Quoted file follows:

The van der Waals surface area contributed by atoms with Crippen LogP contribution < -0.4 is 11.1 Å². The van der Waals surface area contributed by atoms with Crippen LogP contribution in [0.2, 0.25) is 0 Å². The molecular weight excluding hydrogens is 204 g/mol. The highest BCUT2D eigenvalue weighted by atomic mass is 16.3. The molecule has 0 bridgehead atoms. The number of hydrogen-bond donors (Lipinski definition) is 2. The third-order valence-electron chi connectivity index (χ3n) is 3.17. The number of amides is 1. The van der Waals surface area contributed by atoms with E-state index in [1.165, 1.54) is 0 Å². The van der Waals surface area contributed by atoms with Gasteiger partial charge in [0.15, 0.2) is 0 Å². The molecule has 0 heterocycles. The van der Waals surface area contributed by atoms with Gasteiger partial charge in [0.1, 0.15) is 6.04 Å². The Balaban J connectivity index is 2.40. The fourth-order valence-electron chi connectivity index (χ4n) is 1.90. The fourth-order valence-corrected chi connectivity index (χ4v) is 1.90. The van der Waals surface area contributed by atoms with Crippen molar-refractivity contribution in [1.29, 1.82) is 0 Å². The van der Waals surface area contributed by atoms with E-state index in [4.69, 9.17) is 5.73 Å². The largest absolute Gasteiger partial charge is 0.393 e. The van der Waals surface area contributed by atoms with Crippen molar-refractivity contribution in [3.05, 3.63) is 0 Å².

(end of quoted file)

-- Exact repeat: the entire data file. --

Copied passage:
The van der Waals surface area contributed by atoms with Crippen LogP contribution < -0.4 is 11.1 Å². The van der Waals surface area contributed by atoms with Crippen LogP contribution in [0.2, 0.25) is 0 Å². The molecular weight excluding hydrogens is 204 g/mol. The highest BCUT2D eigenvalue weighted by atomic mass is 16.3. The molecule has 0 bridgehead atoms. The number of hydrogen-bond donors (Lipinski definition) is 2. The third-order valence-electron chi connectivity index (χ3n) is 3.17. The number of amides is 1. The van der Waals surface area contributed by atoms with E-state index in [1.165, 1.54) is 0 Å². The van der Waals surface area contributed by atoms with Gasteiger partial charge in [0.15, 0.2) is 0 Å². The molecule has 0 heterocycles. The van der Waals surface area contributed by atoms with Gasteiger partial charge in [0.1, 0.15) is 6.04 Å². The Balaban J connectivity index is 2.40. The fourth-order valence-electron chi connectivity index (χ4n) is 1.90. The fourth-order valence-corrected chi connectivity index (χ4v) is 1.90. The van der Waals surface area contributed by atoms with Crippen molar-refractivity contribution in [1.29, 1.82) is 0 Å². The van der Waals surface area contributed by atoms with E-state index in [4.69, 9.17) is 5.73 Å². The largest absolute Gasteiger partial charge is 0.393 e. The van der Waals surface area contributed by atoms with Crippen molar-refractivity contribution in [3.05, 3.63) is 0 Å².